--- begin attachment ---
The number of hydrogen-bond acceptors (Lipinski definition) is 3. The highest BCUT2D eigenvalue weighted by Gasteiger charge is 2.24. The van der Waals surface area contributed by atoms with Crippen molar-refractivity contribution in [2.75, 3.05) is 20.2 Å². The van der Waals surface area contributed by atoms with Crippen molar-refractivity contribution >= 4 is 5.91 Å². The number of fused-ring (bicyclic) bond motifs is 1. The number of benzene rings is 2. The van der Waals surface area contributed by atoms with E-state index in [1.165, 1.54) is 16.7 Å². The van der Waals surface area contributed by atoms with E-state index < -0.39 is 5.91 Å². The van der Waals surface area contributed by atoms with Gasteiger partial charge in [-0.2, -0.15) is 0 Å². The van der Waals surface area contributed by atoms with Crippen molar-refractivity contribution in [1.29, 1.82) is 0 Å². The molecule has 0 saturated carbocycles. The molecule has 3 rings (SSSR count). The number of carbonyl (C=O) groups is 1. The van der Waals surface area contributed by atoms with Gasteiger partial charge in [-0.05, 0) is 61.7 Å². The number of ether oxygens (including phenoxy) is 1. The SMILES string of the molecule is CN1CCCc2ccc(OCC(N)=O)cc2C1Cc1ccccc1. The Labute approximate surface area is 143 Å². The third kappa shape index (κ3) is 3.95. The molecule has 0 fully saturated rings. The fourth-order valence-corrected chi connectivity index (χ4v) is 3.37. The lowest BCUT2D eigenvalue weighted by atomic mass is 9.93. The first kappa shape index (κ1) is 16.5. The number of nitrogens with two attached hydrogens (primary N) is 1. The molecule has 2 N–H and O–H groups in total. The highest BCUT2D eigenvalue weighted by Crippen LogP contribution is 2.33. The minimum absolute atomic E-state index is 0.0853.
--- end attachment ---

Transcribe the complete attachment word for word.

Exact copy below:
The number of hydrogen-bond acceptors (Lipinski definition) is 3. The highest BCUT2D eigenvalue weighted by Gasteiger charge is 2.24. The van der Waals surface area contributed by atoms with Crippen molar-refractivity contribution in [2.75, 3.05) is 20.2 Å². The van der Waals surface area contributed by atoms with Crippen molar-refractivity contribution >= 4 is 5.91 Å². The number of fused-ring (bicyclic) bond motifs is 1. The number of benzene rings is 2. The van der Waals surface area contributed by atoms with E-state index in [1.165, 1.54) is 16.7 Å². The van der Waals surface area contributed by atoms with E-state index < -0.39 is 5.91 Å². The van der Waals surface area contributed by atoms with Gasteiger partial charge in [-0.2, -0.15) is 0 Å². The van der Waals surface area contributed by atoms with Crippen molar-refractivity contribution in [1.29, 1.82) is 0 Å². The molecule has 0 saturated carbocycles. The molecule has 3 rings (SSSR count). The number of carbonyl (C=O) groups is 1. The van der Waals surface area contributed by atoms with Gasteiger partial charge in [-0.05, 0) is 61.7 Å². The number of ether oxygens (including phenoxy) is 1. The SMILES string of the molecule is CN1CCCc2ccc(OCC(N)=O)cc2C1Cc1ccccc1. The Labute approximate surface area is 143 Å². The third kappa shape index (κ3) is 3.95. The molecule has 0 fully saturated rings. The fourth-order valence-corrected chi connectivity index (χ4v) is 3.37. The lowest BCUT2D eigenvalue weighted by atomic mass is 9.93. The first kappa shape index (κ1) is 16.5. The number of nitrogens with two attached hydrogens (primary N) is 1. The molecule has 2 N–H and O–H groups in total. The highest BCUT2D eigenvalue weighted by Crippen LogP contribution is 2.33. The minimum absolute atomic E-state index is 0.0853.